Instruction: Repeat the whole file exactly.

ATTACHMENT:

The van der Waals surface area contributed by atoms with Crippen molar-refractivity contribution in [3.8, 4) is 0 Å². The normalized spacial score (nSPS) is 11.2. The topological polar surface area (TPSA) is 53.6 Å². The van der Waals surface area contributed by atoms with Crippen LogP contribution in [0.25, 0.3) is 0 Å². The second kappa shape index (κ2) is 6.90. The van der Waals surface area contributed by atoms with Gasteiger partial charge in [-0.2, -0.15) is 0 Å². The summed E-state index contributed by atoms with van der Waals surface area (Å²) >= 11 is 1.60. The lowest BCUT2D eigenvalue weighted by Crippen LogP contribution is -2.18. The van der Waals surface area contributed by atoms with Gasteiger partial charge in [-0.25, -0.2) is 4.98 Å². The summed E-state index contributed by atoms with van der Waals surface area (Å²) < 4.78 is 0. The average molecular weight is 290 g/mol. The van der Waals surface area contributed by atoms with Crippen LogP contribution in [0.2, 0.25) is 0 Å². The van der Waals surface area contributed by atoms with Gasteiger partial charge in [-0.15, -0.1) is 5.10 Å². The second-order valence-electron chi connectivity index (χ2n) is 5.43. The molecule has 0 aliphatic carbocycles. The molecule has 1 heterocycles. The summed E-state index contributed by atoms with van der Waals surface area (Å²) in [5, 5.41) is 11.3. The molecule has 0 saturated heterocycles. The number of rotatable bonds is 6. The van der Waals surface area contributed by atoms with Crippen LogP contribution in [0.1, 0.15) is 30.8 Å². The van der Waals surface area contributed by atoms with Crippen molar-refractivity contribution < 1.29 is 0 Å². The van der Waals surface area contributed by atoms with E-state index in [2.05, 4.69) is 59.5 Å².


The van der Waals surface area contributed by atoms with Crippen molar-refractivity contribution in [3.8, 4) is 0 Å². The normalized spacial score (nSPS) is 11.2. The topological polar surface area (TPSA) is 53.6 Å². The van der Waals surface area contributed by atoms with Crippen LogP contribution in [0.25, 0.3) is 0 Å². The second kappa shape index (κ2) is 6.90. The van der Waals surface area contributed by atoms with Gasteiger partial charge in [-0.2, -0.15) is 0 Å². The summed E-state index contributed by atoms with van der Waals surface area (Å²) >= 11 is 1.60. The lowest BCUT2D eigenvalue weighted by Crippen LogP contribution is -2.18. The van der Waals surface area contributed by atoms with Gasteiger partial charge in [-0.25, -0.2) is 4.98 Å². The summed E-state index contributed by atoms with van der Waals surface area (Å²) < 4.78 is 0. The average molecular weight is 290 g/mol. The van der Waals surface area contributed by atoms with Crippen LogP contribution in [0.2, 0.25) is 0 Å². The van der Waals surface area contributed by atoms with Gasteiger partial charge in [-0.15, -0.1) is 5.10 Å². The second-order valence-electron chi connectivity index (χ2n) is 5.43. The molecule has 0 aliphatic carbocycles. The molecule has 1 heterocycles. The summed E-state index contributed by atoms with van der Waals surface area (Å²) in [5, 5.41) is 11.3. The molecule has 0 saturated heterocycles. The number of rotatable bonds is 6. The van der Waals surface area contributed by atoms with Crippen LogP contribution in [0.1, 0.15) is 30.8 Å². The van der Waals surface area contributed by atoms with Crippen molar-refractivity contribution < 1.29 is 0 Å². The van der Waals surface area contributed by atoms with E-state index in [2.05, 4.69) is 59.5 Å².